Malala Yousafzai was 11 years old when she became an activist, fighting for the right of girls to stay in school in Pakistan as the Taliban took that right away. Five years later, after surviving an assassination attempt for her work, she cofounded a nonprofit, the Malala Fund, that aims to give every child on the planet access to 12 years of free education by the end of the decade. In a new class on MasterClass, she shares what’s she’s learned about advocacy with anyone who also wants to make change—particularly other young people.
“When we are in school, and when we are young, we are told that you have to grow older, and then you can become changemakers,” she says. “But one thing that I learned from my own story was that if you know your story, and if you know your message, and you tell the truth, then that’s when advocacy and campaigning starts.”
1: Doing your research
At the Malala Fund, the team uses a four-stage cycle to approach campaigns. After someone chooses a problem to address, the first step is to research it extensively, including talking both to experts and the people who are experiencing the problem firsthand. “You have to understand exactly what you’re fighting for,” Yousafzai says. In one of the MasterClass sessions, along with Lewis Iwu, who advises her on advocacy, Yousafzai talks through how to sketch out a “problem tree” that maps all the causes and consequences of the issue you’re studying.
“We have an amazing advocacy team who do not just start with something without thinking,” she says. “They always think through the issues that we are focusing on. For instance, we know that girls’ education is not a separate issue. It connects to so many issues that we’re currently talking about, from COVID-19 to climate change to reducing poverty to improving economies. And studies and research shows that when girls are educated, we see better outcomes in all these areas.”
2: Identifying your strategy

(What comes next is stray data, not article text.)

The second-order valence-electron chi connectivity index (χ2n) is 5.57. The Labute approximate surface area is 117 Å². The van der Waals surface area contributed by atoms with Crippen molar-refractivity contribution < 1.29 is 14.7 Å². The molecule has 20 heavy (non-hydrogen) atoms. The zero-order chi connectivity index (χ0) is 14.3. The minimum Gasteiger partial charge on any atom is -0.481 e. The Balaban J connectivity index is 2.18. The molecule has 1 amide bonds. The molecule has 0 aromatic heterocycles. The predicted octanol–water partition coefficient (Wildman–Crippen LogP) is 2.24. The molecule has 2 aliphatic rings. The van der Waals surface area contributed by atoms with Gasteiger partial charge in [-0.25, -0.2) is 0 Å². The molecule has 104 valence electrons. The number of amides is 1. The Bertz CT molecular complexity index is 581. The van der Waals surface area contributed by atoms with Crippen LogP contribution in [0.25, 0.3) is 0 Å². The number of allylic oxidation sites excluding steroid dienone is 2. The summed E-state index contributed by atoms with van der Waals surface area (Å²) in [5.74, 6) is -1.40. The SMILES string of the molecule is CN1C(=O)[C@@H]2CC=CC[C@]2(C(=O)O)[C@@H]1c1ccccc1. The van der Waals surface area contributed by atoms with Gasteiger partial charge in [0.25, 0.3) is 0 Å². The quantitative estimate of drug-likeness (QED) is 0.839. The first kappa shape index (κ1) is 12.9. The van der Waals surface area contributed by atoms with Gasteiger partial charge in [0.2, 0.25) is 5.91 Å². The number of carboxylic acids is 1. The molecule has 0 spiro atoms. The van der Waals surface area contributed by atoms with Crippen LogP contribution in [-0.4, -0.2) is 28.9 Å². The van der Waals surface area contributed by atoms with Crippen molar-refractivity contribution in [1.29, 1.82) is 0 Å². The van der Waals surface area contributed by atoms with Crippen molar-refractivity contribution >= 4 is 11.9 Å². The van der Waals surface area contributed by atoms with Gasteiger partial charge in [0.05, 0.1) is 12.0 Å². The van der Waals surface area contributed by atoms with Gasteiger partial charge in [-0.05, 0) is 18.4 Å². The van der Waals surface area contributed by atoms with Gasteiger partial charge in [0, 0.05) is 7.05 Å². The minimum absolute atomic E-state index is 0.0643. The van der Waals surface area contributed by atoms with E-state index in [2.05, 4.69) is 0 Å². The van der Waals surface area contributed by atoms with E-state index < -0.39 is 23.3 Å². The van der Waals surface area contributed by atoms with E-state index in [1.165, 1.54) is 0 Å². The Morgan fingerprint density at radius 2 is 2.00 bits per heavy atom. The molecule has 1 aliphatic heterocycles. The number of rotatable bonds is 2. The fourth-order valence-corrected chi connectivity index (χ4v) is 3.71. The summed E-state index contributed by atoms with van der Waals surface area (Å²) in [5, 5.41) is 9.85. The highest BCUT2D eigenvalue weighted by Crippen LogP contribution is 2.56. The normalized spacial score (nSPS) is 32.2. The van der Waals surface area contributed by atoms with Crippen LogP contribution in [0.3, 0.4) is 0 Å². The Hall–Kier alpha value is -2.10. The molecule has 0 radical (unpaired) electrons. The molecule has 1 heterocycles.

Other sessions in the class talk through how to set goals and then plan a campaign, walking through the steps of “critical path analysis,” a plan for securing small wins and then bigger goals on the way to an ultimate victory. The Malala Fund, of course, isn’t trying to achieve its 2030 goal of free education for all immediately. One current campaign is focused on Afghanistan, where the Taliban allowed boys to return to school two months ago, but hasn’t allowed the same for girls. Smaller campaigns along the way help build more awareness of the problem, more support, and lessons for tackling the end goal.
3: Take action
In another class session, Yousafzai talks to Amika George, the young activist who led a campaign for the U.K. government to offer free period supplies to girls, because statistically, girls who can’t afford such products tend to miss school. Yousafzai emphasizes that action can take many forms, and can start small.
“One thing which I really pushed for in my [MasterClass] was to tell young people that it’s not difficult to become an activist, because we also have to look into the small actions that we take as part of activism,” she says. “It doesn’t have to be organizing a protest of 100,000 people on the street. Activism can be in different shapes and forms. So even when you do a presentation in your school assembly and raise awareness about climate change, or anything else, you are doing advocacy. You’re becoming part of a bigger movement that is happening. You are lending your voice to it.”
Yousafzai is inspired by how many young people are already strong advocates. “We have seen that with climate change,” she says. “Young people are not just speaking out about it on social media, but they want to protest on the streets as well. They understand the issues and how it’s going to impact them and what needs to happen, what decision-makers need to do. And they’re also taking action to build pressure to push for those policies. And we saw that at COP26.”
4: Making an impact
The class also talks through the critical step of analyzing the impact that a campaign is having. That includes being honest about what didn’t work. “You also learn from moments when you don’t reach your goals, and you try to understand what you could have done better and how you can ensure that you continue your advocacy but improve it and make it more powerful and impactful,” she says. And, she adds, even if a campaign doesn’t succeed in a particular goal, like enacting a new law, the process always has other benefits, including building support for change.